Yet another Chinese move was to engage the leadership of Pakistani religious parties. In February 2009, the head of Jamaat-e-Islami (JI), Qazi Hussain Ahmed visited China at the invitation of the Communist Party of China (CPC). According to an unverified claim of The Times of India, during the visit China concluded an informal agreement with the JI that the latter would not support the separatists in Xinjiang. In April 2010, the CPC invited a delegation of the Jamiat Ulema-e-Islam (JUI), an even more conservative religious party of Pakistan. The CPC has signed party-level MoUs with both these parties.
On its part, China has helped Pakistan diplomatically, economically and militarily. Beijing has supported Islamabad within the UN and various other forums. In July 2005, Pakistan became an Observer member of the Shanghai Cooperation Organization with China's help. This is an additional platform where these two countries discuss, among other issues, the threat of terrorism. Between June 2009 and May 2010, China’s aid to counterterrorism activities in Pakistan exceeded US$ 470 million. Beijing also supplied explosives scanners which can detect vehicles carrying explosive material to be installed at the main entry points of all big cities in Pakistan, trained Pakistani police officials and provided weapons and equipment. In addition, Chinese forces conducted two anti-terror military exercises with Pakistani counterparts, with a third scheduled for summer 2010.
IMPLICATIONS: After 9/11, China recognized Pakistan’s pivotal role in the fight against terrorism owing to Islamabad’s old links with the Taliban and various Islamist groups. Beijing therefore initiated comprehensive cooperation with Pakistan on counterterrorism to address the issue of Muslim separatism in its troubled Xinjiang province. While maintaining a very low profile with a fear of backlash from militants or even of Al-Qaeda, Beijing pushed Islamabad to move on Uyghurs hiding in its lawless tribal areas. It enhanced coordination and information sharing with its Pakistani counterparts, and signed agreements on terrorism and extradition of criminals (under which Pakistan extradited a number of Uyghurs caught during military operations in its tribal areas bordering Afghanistan, at the protest of human rights groups and Uyghur organizations). Cooperation has also developed in other non-traditional security areas.
A distinct feature of China’s diplomacy on counterterrorism was that it adopted a comprehensive policy including engagement with Pakistani religious parties. China realizes the centrality of Islam in Pakistani society and the influence of these parties on Jihadi elements. The visits to China of Qazi Hussain of the JI and Maulana Fazl-ur-Rahman of the JUI are cases in point. These leaders, who express pro-Taliban and anti-U.S. opinions and hose parties hold considerable regard for and influence on certain militant groups, spoke highly of Sino-Pakistan relations during their visits. The JI even issued a statement requesting the Pakistani government to further consolidate its ties with China to free Pakistan from the “clutches” of the U.S.. Regardless of the truth in the media report about an underhand deal between these leaders and the CPC on the issue of Muslim separatism in Xinjiang, these visits would certainly convey a strong message to the Islamists that China is a friendly country whose interests should not be jeopardized, nor should Uyghur separatists be supported.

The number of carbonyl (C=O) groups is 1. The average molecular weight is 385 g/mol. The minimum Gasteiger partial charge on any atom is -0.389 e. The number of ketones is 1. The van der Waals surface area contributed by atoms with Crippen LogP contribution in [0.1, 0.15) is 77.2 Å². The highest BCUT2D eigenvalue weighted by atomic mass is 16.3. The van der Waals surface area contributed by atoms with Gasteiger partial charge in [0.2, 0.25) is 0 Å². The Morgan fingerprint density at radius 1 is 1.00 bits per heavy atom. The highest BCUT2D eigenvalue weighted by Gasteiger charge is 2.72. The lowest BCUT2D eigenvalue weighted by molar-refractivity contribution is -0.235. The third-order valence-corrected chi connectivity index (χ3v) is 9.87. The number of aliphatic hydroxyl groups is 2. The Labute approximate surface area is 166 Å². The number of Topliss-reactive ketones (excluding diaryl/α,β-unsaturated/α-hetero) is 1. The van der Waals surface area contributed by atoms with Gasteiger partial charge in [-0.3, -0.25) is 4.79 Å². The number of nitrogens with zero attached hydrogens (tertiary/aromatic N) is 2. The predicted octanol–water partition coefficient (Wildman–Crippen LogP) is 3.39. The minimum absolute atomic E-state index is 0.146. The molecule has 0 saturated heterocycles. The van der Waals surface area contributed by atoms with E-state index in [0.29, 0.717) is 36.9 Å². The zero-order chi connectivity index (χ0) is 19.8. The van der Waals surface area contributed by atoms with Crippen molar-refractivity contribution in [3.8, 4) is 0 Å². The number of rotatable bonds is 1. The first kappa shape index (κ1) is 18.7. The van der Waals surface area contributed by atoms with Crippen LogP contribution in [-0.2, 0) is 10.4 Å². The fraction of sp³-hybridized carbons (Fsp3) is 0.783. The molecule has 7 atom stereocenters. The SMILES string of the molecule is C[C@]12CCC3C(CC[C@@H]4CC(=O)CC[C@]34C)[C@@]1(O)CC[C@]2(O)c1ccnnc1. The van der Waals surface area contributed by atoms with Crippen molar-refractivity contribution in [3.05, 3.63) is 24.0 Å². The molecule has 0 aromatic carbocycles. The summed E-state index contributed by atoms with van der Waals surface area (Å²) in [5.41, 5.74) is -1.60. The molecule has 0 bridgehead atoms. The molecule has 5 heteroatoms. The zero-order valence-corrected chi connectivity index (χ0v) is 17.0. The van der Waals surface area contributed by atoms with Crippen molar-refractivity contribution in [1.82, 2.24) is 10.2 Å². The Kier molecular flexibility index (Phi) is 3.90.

Moreover, China is well aware that a weak and unstable Pakistan prone to Islamic militants could probably damage its interests more than any other power. China therefore feels obliged to enhance the anti-terror capabilities of the law enforcement agencies of Pakistan, which have to fight terrorism on the ground. China’s implementation of three anti-terror exercises with Pakistan, out of a total of ten such exercises which Beijing has conducted with other countries and organizations, is a demonstration of China’s seriousness. Though China is neither the largest, nor the only supporter of Pakistan’s ongoing war on terror, Beijing’s role is significant in boosting Islamabad’s morale.